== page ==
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Explore worst-case scenarios and have back-up plans for every possible online challenge!

Virtually prepared for everything: Ten tips for running interactive workshops online

Pippa Griffin

So to the outside world it’s like this. Here’s this facilitator – smartly dressed (from the waist up at least!), looks pretty calm actually, background neatly blurred with no bookshelves in sight to distract everyone checking out your reading habits, everyone joins OK and waves hello before most re-hide themselves off-camera. The session gets going and there’s polls and voting and unmuting and muting and everyone’s talking and raising their hand to add their views and sharing comments to the chat stream and it’s all going very well.

What participants don’t realise is that behind the scenes: your internet seems a little unstable, your online polls are playing up, sometimes when you’re talking you can hear an echo of yourself, when you try to share a different screen, nothing seems to be happening and you realise you’re going to have to make a live change to the running order without anyone noticing. But your participants will never know that any of this is going on is because you’ve done so much preparation, you’ve already explored the worst case scenarios and put in place back-up plans for every possible online challenge. All of which means that the participant experience remains as seamless and as involving as it can be!

So as we’re seeing more and more face-to-face workshops moving online, here are our top tips on how to make these sessions run as smoothly as possible while still enabling the same quality of learning and collaboration:

  1. Prepare your participants. Make sure they know before the session that it’s going to be interactive and that they can share and contribute, it’s not a one-way broadcast. Send anything complex they will need to comment on beforehand.
  2. Think back-up plans. Back-up internet (mobile hotspot if you need to) to avoid ‘face freeze’, back-up survey links (using more than one survey mechanism e.g. Survey Monkey and Polly), back-up slide decks on all facilitators’ desktops, back-up email addresses of all participants (if appropriate), back-up headphones.
  3. Have a delegate list with full names nearby. Some platforms only show participants’ initials – so when GB joins you – you can do a quick check down the list and know that’s ‘Gideon Bernto’ and give a personal invite for them to share their comment. If you’re replying in the chat, use their name in your reply in case others have commented since.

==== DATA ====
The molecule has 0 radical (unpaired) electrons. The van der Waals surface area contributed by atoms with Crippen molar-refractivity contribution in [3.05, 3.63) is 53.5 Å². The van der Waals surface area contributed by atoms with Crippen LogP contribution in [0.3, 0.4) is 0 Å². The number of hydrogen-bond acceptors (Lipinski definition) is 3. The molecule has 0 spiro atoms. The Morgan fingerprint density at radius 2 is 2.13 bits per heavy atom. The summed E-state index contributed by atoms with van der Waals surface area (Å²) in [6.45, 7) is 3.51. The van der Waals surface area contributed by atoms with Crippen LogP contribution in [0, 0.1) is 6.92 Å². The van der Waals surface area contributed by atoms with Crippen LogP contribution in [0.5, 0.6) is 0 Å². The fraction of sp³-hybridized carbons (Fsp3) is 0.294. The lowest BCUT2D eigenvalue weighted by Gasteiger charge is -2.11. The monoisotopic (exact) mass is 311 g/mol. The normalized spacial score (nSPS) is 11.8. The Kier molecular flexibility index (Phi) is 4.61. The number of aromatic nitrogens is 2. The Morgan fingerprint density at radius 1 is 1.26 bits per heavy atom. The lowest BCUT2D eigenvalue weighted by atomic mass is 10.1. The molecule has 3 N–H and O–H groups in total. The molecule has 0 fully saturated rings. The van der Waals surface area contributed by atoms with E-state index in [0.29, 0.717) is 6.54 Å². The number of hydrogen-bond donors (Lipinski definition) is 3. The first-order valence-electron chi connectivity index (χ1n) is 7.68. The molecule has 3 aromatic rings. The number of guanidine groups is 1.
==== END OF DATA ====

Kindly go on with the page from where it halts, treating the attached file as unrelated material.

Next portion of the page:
4. Rehearse. Ask your peers to act as participants in the dress rehearsal. Brief them beforehand to test you hard (technical questions, not talking, survey problems, content challenges etc).
  5. Have a calm and prepared support team in place. One lead facilitator, and a second monitoring comments but who can also step in to take the lead at any point in your session. Add a third moderator who’s also a technical whizz.
  6. Be together but separate. Ideally be in the same location as the rest of the support team (albeit safely socially-distanced), so (worst-case scenario) you can pass Post-It notes out of vision in case the unexpected happens. Everyone will also need separate headsets to avoid the dreaded ‘howlaround’ echoes.
  7. Pre-prepare technical answers for questions that might come up so your Moderator can quickly paste answers into the chat e.g. the answers to ‘I can’t get the survey to work’ and ‘I can’t see the slides’ etc.
  8. Think like a live TV presenter. Think Question Time live rather than News at Ten, because you need to juggle inviting your experts to talk with encouraging everyone else watching and listening to also contribute. You can’t stop. You’re live on air. You can’t turn and respond to a colleague’s question. Keep concentrating on your job, let your back up team do theirs. Keep going – no matter what!
  9. Slow down. You’re used to facilitating and running webinars, presenting slides to the world. But explaining what you want people to do in an online learning and collaboration session – you need to go even slower. Ask a question. Wait. Hold that nerve. Comments will come. Explain things more slowly. than. you. ever. thought. possible (without sounding patronising).
  10. Join other webinars to see how the rest of the world is doing it. Go beyond the business space (e.g. online literary festivals, science forums). Look for what works well and what doesn’t and which other platforms are also worth exploring.

If you’re one of the many clients now moving rapidly into the digital engagement space and you need help running your online workshops or developing digital solutions to continue to  engage your teams in those vital conversations – well, we’re here as you need us.

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